by RISHI AGRAWAL
Sometimes I wonder if critics are influenced by the history behind a film. Away From Her has a young director in her directorial debut (Sarah Polley) who was written a film based on an Alice Munro short story about an elderly couple dealing with Alzheimer’s. Polley pulls off this feat and puts together a touching film, which is enjoyable, but certainly no masterpiece. Obviously, the first critics who saw this film were possibly not expecting much, and were pleasantly surprised. When I watched the film, on the other hand, I already knew the critical buzz was very loud, and so it’s difficult not to be underwhelmed. As much as I would like to believe that I am completely objective about films and uninfluenced by my expectations, I suppose I have to give in at some point. So, I am throwing in the towel. I will blatantly admit that Away From Her, while a good movie, did not live up to my expectations. I am probably underrating it slightly as a result.
The film centers on a Canadian couple: Fiona (Julie Christie) and Grant (Gordon Pinset), who have been married 44 years. Fiona develops Alzheimer’s disease and starts losing her memory in random chunks. Realizing that Fiona’s condition will only deteriorate, both of them agree to check Fiona into a nursing home, which has a policy that patients cannot receive visitors for the first 30 days of their stay. When Grant finally comes to visit Fiona after those 30 days, he finds that she does not remember him and has befriended another resident, a wheelchair-bound gentleman named Aubrey (Michael Murphy).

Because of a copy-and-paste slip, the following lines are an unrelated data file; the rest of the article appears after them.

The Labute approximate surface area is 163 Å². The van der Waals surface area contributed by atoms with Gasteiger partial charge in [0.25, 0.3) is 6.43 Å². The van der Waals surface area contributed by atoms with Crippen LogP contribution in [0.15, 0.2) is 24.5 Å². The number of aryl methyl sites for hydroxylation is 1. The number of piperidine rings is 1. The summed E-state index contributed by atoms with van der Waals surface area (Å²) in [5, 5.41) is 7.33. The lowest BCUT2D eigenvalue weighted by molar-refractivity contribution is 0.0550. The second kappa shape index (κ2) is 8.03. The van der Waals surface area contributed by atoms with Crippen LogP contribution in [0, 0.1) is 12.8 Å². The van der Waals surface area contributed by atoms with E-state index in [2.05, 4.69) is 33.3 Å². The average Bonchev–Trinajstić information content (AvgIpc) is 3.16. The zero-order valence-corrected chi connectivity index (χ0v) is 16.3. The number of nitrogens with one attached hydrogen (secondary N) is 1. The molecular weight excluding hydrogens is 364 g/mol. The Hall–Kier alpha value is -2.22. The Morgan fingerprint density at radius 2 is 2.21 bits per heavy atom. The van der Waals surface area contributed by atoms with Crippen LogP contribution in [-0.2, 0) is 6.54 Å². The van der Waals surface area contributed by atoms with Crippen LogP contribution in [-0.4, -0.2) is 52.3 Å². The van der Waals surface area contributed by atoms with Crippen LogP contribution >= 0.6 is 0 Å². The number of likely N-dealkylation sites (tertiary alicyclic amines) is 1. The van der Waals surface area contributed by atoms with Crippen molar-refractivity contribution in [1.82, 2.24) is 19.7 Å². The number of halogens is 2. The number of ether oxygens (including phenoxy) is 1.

The film manages to avoid melodrama. Christie and Pinset both put in fantastic performances infused with subtlety. Christie portrays Fiona with a certain child-like innocence and vacancy. However, the performance is not overdone and we still see there is some intelligence and charm left in Fiona. Pinset, on the other hand, had to remain steadfast and calm as Grant. Even when Grant is pushed to the breaking point, Pinset manages to convey Grant’s frustration without overplaying it.
The film only has a few problems, but for me, they are somewhat major. First of all, the dialogue is so obviously unnatural that it is difficult to take at points. I don’t always mind heightened speech from characters, but in this film, I wanted to be somewhat more grounded in reality. The other major problem I had with this film is that it was told out of chronological order for no particular reason. It seems that a lot of independent films do this these days, and the convention has gotten a little tiresome. I guess I just feel that films that are out of chronological order should be the exception rather than the rule. Another more minor point for me is that the film sometimes retreads the same ground. Many of the scenes where Grant visits Fiona in the nursing home have a certain sameness to them. We already know that Fiona is a little disturbed by Grant's presence. It does not add to the drama to find this out again.
The film, however, successfully dodges other pitfalls. It would have been easy for the film to show Grant as the devoted and long-suffering husband, but the film manages to avoid this instinct. Grant is no saint. The film hints that he has not been faithful during his entire marriage and Grant strikes up a friendship with Aubrey’s wife Marian (Olympia Dukakis), and goes on a couple dates with her. This is probably what separates this film from other stories about people with horrible diseases. In the end, the film is not simply about the disease, but about the lives of the characters.